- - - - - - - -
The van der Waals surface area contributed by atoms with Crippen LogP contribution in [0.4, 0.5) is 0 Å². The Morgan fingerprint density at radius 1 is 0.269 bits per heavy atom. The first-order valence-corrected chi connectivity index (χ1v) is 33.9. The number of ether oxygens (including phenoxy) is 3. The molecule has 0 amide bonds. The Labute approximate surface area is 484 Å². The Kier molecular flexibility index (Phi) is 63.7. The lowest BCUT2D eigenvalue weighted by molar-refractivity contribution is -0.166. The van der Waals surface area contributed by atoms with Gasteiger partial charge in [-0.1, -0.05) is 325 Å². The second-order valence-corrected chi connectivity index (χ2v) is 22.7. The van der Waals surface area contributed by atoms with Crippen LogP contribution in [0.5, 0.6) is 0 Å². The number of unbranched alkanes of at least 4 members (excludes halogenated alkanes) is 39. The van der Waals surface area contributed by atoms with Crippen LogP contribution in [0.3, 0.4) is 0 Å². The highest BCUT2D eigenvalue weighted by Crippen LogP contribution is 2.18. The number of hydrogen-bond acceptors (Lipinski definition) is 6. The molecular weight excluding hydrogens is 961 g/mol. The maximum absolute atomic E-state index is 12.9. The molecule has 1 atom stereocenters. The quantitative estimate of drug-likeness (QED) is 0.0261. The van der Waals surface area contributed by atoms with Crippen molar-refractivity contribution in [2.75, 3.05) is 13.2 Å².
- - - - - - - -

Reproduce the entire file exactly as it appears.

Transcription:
The van der Waals surface area contributed by atoms with Crippen LogP contribution in [0.4, 0.5) is 0 Å². The Morgan fingerprint density at radius 1 is 0.269 bits per heavy atom. The first-order valence-corrected chi connectivity index (χ1v) is 33.9. The number of ether oxygens (including phenoxy) is 3. The molecule has 0 amide bonds. The Labute approximate surface area is 484 Å². The Kier molecular flexibility index (Phi) is 63.7. The lowest BCUT2D eigenvalue weighted by molar-refractivity contribution is -0.166. The van der Waals surface area contributed by atoms with Gasteiger partial charge in [-0.1, -0.05) is 325 Å². The second-order valence-corrected chi connectivity index (χ2v) is 22.7. The van der Waals surface area contributed by atoms with Crippen LogP contribution in [0.5, 0.6) is 0 Å². The number of unbranched alkanes of at least 4 members (excludes halogenated alkanes) is 39. The van der Waals surface area contributed by atoms with Crippen LogP contribution in [0.3, 0.4) is 0 Å². The highest BCUT2D eigenvalue weighted by Crippen LogP contribution is 2.18. The number of hydrogen-bond acceptors (Lipinski definition) is 6. The molecular weight excluding hydrogens is 961 g/mol. The maximum absolute atomic E-state index is 12.9. The molecule has 1 atom stereocenters. The quantitative estimate of drug-likeness (QED) is 0.0261. The van der Waals surface area contributed by atoms with Crippen molar-refractivity contribution in [2.75, 3.05) is 13.2 Å².